Please use this identifier to cite or link to this item: http://scholarbank.nus.edu.sg/handle/10635/135188
Title: AUTOMATIC CLASSIFICATION OF SCHIZOPHRENIA, AUTISM AND HUMAN AGE USING FUNCTIONAL MRI
Authors: TANG BUU VINH
Keywords: resting-state fMRI, schizophrenia, autism, machine learning, support vector machine, random forest
Issue Date: 28-Sep-2016
Source: TANG BUU VINH (2016-09-28). AUTOMATIC CLASSIFICATION OF SCHIZOPHRENIA, AUTISM AND HUMAN AGE USING FUNCTIONAL MRI. ScholarBank@NUS Repository.
Abstract: Individual variation in neurodevelopmental disorders as well as brain maturity might be predicted by their brain functional connectivity. In this research, our objective is to identify schizophrenic or autistic patients from healthy controls and perform human age prediction. We attempt to tackle this problem using different machine learning techniques, including support vector machine (SVM), random forest (RF) and k-nearest neighbors (KNN) for the classification task and support vector regression for subject’s age estimation. Healthy controls and patients are first matched based on their age, gender and motion during their resting state functional magnetic resonance (rs-fMRI) scans. Dimensionality reduction is further employed using different brain parcellations ranging from 100 to 400 regions of interest. Each subject is therefore represented by a connectivity matrix corresponding to a brain parcellation which is used as input for various machine learning classifiers. Our study provides a systematic exploration of how different data preprocessing techniques combine with various brain parcellations and machine learning classifiers could support the classification of neurological disorders and human brain maturity assessment. We found that different preprocessing approaches, parcellations and machine learning algorithms give a range of classification accuracy rates from around 60 to 70 percent and mean age prediction error from 10 to 13 years. Although there is no particular brain parcellation that outperforms the others in our classification and regression problem, we found that SVM performs best followed by RF and KNN. This thesis contributes the first steps towards improving the predictability using resting-state fMRI in clinical diagnosis of neuro-disorders patients and human brain activity.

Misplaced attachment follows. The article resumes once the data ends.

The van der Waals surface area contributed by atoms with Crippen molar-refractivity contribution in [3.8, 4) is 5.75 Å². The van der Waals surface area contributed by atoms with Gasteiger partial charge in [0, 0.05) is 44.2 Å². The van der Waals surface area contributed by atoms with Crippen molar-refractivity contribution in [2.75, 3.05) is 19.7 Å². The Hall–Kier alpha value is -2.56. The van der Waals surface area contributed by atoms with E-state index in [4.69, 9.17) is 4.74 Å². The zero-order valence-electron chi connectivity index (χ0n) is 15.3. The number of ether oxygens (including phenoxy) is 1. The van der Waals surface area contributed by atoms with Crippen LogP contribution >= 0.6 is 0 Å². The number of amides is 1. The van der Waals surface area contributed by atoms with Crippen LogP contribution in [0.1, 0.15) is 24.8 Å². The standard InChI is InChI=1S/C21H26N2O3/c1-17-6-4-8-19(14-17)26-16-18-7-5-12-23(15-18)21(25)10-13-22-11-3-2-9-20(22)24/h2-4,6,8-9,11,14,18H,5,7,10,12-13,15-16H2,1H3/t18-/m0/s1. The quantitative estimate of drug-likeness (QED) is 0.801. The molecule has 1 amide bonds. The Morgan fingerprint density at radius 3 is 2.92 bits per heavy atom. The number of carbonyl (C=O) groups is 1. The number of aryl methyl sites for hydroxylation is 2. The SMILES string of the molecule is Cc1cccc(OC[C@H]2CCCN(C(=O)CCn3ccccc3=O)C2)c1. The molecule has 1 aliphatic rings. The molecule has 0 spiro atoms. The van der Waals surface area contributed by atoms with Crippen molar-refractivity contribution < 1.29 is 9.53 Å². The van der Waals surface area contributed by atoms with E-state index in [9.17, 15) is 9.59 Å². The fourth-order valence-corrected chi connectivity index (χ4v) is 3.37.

URI: http://scholarbank.nus.edu.sg/handle/10635/135188
Appears in Collections:Master's Theses (Open)

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